Content is king, and blogging on your real estate site is important to keep search engine spiders crawling new content. Blogging, along with the rest of your social media, helps craft your company’s identity. Blogging can assist in establishing yourself as a knowledgeable company in your field. Blogging gives buyers insight into your homes, your philosophy and your ability. Again by hiring someone with excellent writing skills and familiarity with your field, you can create a set of parameters or writers guidelines and easily outsource this peice of the puzzle.
These roles can all be filled by the same industry expert or organization if they posses the skill sets for each individual role. Talk with us more about filling these roles in your business.
Did you answer the questions about your business in our last blog post? That worksheet will help you decide whether you are marketing business to business or business to client. You have a different approach if you have a product to sell, or a service. You need to decide if you can reach your audience directly through twitter, or if you need to go to a middle man. As an example is your product such that mommy bloggers would want to talk about them, and your audience is those that listen to mommy bloggers? This is an important way to decide exactly how you are going to engage.
Once you’ve come up with these key aspects of your business, then you can begin to develop an action plan on how best to utilize twitter. If you are business to business, do you know whether or not the businesses you want to interact with are on twitter? Try doing a search on twitter with keywords to see which users fit those target words or which users are talking about your target words. This will help you learn if you are in the right place to begin with. If you are selling a product or a service searching keywords to find out if people are asking for those services can also be helpful.
Next step, as Captain Kirk would say, “Engage.” It’s not simply about pushing out your message, that would simply be spam on twitter, it’s important to talk to people, and read what they are writing about to understand what they want or need out of twitter. Retweet their blogs and their thoughts, and make sure you have a few of your own. (Blogs and thoughts) it’s not all regurgitation of information, there needs to be a sincere desire to socialize. That is why they are called social networks. You can’t simply place your company on autopilot because you see Twitter among other social networks as a tool, you must actually use it to build relationships by finding other people talking about or needing what you have to offer.
Do you keep asking yourself how can twitter help my business? How can I use twitter? And what is the point? If so you are not alone. Many people get started on twitter and don’t know what they really want to use it for. It is not a business tool for everyone, but it can be a powerful business tool if used properly and with a plan.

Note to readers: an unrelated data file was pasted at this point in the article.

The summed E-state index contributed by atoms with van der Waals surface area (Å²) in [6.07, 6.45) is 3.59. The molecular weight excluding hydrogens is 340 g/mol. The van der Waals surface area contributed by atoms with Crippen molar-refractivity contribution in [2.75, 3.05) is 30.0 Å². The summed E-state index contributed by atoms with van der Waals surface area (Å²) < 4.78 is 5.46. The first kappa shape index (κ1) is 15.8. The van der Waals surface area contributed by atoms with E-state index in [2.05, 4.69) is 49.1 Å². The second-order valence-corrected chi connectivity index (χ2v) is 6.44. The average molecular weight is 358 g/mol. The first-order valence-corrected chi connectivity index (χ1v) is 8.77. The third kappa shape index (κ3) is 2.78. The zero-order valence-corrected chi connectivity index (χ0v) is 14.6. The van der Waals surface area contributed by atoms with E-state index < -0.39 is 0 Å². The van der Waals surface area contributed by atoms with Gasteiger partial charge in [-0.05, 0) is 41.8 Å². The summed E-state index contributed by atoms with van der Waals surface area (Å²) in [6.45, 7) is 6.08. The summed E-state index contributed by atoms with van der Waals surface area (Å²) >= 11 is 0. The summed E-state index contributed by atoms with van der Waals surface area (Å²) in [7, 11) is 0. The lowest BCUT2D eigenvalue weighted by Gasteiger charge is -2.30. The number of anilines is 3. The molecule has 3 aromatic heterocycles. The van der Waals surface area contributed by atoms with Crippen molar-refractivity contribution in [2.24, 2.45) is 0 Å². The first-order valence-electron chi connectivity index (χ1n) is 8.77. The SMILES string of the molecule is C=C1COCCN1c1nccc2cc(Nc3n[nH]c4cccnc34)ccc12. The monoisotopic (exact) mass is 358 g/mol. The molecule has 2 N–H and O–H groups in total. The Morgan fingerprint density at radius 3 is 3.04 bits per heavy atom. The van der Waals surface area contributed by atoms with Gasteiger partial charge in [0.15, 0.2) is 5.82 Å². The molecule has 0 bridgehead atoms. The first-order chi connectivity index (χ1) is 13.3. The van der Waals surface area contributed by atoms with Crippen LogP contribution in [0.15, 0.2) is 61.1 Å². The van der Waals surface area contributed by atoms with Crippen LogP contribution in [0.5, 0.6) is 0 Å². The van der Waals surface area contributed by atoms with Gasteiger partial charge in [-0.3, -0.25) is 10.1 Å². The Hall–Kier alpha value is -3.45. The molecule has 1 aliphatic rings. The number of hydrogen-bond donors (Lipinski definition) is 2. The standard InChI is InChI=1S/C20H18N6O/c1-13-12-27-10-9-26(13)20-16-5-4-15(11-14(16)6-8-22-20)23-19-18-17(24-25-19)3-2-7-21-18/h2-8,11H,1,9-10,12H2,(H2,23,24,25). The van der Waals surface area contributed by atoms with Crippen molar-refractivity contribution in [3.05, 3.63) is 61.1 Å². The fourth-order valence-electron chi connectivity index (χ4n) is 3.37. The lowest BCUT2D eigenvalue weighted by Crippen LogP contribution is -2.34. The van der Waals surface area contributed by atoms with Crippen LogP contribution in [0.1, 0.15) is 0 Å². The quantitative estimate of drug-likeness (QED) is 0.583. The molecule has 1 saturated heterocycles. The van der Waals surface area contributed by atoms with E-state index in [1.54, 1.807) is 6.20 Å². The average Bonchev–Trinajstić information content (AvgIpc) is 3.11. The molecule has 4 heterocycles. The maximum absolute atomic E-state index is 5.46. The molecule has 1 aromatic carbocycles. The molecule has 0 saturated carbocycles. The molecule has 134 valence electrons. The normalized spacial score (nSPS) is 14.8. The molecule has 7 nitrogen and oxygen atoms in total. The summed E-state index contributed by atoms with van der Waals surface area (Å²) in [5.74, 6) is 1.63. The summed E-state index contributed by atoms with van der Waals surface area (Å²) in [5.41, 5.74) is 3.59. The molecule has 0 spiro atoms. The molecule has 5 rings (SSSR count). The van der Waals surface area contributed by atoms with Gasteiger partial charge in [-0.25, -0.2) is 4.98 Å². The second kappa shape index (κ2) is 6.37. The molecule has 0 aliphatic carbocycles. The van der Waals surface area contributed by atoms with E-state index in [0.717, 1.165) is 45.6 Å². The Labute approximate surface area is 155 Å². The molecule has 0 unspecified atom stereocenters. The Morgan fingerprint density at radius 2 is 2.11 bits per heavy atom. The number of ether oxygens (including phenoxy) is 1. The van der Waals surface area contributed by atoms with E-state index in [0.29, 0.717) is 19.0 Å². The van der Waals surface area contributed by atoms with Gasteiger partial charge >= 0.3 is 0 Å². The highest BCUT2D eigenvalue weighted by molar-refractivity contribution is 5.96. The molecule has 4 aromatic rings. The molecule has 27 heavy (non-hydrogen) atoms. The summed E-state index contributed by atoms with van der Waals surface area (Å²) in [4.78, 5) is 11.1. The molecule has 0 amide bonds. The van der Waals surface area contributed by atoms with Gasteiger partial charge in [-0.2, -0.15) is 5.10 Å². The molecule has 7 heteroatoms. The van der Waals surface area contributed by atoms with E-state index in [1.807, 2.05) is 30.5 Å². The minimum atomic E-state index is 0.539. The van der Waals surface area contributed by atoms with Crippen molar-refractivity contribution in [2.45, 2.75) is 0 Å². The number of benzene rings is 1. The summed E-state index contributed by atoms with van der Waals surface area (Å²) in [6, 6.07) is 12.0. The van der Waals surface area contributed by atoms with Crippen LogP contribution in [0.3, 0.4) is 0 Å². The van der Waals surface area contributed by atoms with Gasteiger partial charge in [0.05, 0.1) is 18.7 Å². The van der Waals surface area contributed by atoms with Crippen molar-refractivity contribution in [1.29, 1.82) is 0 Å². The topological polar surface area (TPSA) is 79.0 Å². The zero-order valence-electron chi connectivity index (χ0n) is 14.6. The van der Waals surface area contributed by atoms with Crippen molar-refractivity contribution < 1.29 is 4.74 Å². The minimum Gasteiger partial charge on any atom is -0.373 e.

The types of questions you want to ask yourself when using twitter are the following:
What is my focus for using twitter?
Are using twitter because someone told you to put a twitter page up and your clients will find?
Are you trying to sell something?
Are you trying to make friends?
Are you trying to increase your influence in your field?
Are you giving advice?
Who is my Audience?
Are you trying to engage an audience of your colleagues and friends?
Are you trying to sell a product or a service?
Is your audience a specific demographic?
Who else engages your demographic?
How am I trying to engage them?
Are you engaging people on a one on one basis, are you posting articles and ideas out there?
Are you simply reguritating other peoples articles and ideas?
How much of your content is original?
Are you using search tools to find other people talking about your topics?
Are you interacting with people?
What is my call to action?
Are you driving people to your website?
Are you filling your fan page on facebook?
Are you trying to get people to attend a seminar?
Are you getting people to read your blog?
Are you getting people to look at your products?
Once you answer these kinds of questions we will get into more detail on how to put together a twitter stradegy that is right for your business.
So here we are almost the last day of 2011. Blue Gypsy Inc has nearly completed it’s 2nd year of existence and through hard work, top notch service and dedication we’ve doubled the gross income of the company and pleased many clients throughout the year.
But the blog for Blue Gypsy Inc has taken a hit, as has the twitter feed. Which is somewhat ironic since we’ve probably put out an average of about 2000 tweets for clients this year, About 500 facebook posts for clients, and written upwards of 150 blogs and articles for clients this year…not to mention everything else we do!
But Blue Gypsy Inc. went from 66 blog posts in 2010 to 22 blog posts in 2011. And the numbers for tweeting and facebook followed suit. My goal for 2012: Step up the social media engagement for Blue Gypsy Inc. I feel the most important element is blogging. My goal is to write a minimum of 2 blogs per month for Blue Gypsy Inc. I also write 1 blog per month for Business Chopstix. Business Chopstixs is a Business Talent Collaboration blog focused on all things Business, Marketing, Tips, Advice, Technology, Social Media and more.
With this in mind I plan to balance work for my clients and work for Blue Gypsy Inc better. I also plan on balancing my personal goals which are more exercise and fitness. By this time next year with as much hard work and dedication that I put into my clients I plan to put that dedication into myself and be 50 lbs lighter!
What are your business and personal goals for the new year?